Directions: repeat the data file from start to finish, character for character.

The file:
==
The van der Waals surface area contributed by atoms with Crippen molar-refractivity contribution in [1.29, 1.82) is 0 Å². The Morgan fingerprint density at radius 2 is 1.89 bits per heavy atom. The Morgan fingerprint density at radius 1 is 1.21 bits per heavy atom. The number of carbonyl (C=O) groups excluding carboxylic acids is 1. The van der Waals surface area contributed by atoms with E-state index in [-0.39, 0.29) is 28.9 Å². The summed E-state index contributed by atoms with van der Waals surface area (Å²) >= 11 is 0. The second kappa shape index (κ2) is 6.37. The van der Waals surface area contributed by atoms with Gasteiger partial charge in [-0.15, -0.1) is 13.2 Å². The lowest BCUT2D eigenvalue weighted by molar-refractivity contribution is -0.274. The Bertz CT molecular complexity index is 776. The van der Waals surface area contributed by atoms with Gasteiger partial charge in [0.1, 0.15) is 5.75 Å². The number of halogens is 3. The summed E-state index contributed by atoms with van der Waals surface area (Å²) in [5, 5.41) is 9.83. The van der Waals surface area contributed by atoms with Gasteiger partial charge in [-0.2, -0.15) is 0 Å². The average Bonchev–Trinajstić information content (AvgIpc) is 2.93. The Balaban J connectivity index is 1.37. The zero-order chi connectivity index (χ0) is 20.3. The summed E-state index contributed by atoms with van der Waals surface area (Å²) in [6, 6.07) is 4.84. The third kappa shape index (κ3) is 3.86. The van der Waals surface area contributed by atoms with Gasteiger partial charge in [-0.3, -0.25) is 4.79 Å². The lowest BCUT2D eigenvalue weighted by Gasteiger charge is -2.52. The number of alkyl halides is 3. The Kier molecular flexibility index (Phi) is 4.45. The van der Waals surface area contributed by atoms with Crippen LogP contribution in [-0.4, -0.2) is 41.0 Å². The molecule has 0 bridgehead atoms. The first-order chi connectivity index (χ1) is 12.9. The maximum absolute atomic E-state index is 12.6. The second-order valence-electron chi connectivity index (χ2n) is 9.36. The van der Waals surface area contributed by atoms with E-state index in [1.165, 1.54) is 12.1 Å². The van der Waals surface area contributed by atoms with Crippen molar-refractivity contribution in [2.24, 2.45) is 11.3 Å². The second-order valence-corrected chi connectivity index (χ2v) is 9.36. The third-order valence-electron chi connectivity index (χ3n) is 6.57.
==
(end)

The van der Waals surface area contributed by atoms with Crippen molar-refractivity contribution in [1.29, 1.82) is 0 Å². The Morgan fingerprint density at radius 2 is 1.89 bits per heavy atom. The Morgan fingerprint density at radius 1 is 1.21 bits per heavy atom. The number of carbonyl (C=O) groups excluding carboxylic acids is 1. The van der Waals surface area contributed by atoms with E-state index in [-0.39, 0.29) is 28.9 Å². The summed E-state index contributed by atoms with van der Waals surface area (Å²) >= 11 is 0. The second kappa shape index (κ2) is 6.37. The van der Waals surface area contributed by atoms with Gasteiger partial charge in [-0.15, -0.1) is 13.2 Å². The lowest BCUT2D eigenvalue weighted by molar-refractivity contribution is -0.274. The Bertz CT molecular complexity index is 776. The van der Waals surface area contributed by atoms with Gasteiger partial charge in [0.1, 0.15) is 5.75 Å². The number of halogens is 3. The summed E-state index contributed by atoms with van der Waals surface area (Å²) in [5, 5.41) is 9.83. The van der Waals surface area contributed by atoms with Gasteiger partial charge in [-0.2, -0.15) is 0 Å². The average Bonchev–Trinajstić information content (AvgIpc) is 2.93. The Balaban J connectivity index is 1.37. The zero-order chi connectivity index (χ0) is 20.3. The summed E-state index contributed by atoms with van der Waals surface area (Å²) in [6, 6.07) is 4.84. The third kappa shape index (κ3) is 3.86. The van der Waals surface area contributed by atoms with Gasteiger partial charge in [-0.3, -0.25) is 4.79 Å². The lowest BCUT2D eigenvalue weighted by Gasteiger charge is -2.52. The number of alkyl halides is 3. The Kier molecular flexibility index (Phi) is 4.45. The van der Waals surface area contributed by atoms with Crippen LogP contribution in [-0.4, -0.2) is 41.0 Å². The molecule has 0 bridgehead atoms. The first-order chi connectivity index (χ1) is 12.9. The maximum absolute atomic E-state index is 12.6. The second-order valence-electron chi connectivity index (χ2n) is 9.36. The van der Waals surface area contributed by atoms with E-state index in [1.165, 1.54) is 12.1 Å². The van der Waals surface area contributed by atoms with Crippen molar-refractivity contribution in [2.24, 2.45) is 11.3 Å². The second-order valence-corrected chi connectivity index (χ2v) is 9.36. The third-order valence-electron chi connectivity index (χ3n) is 6.57.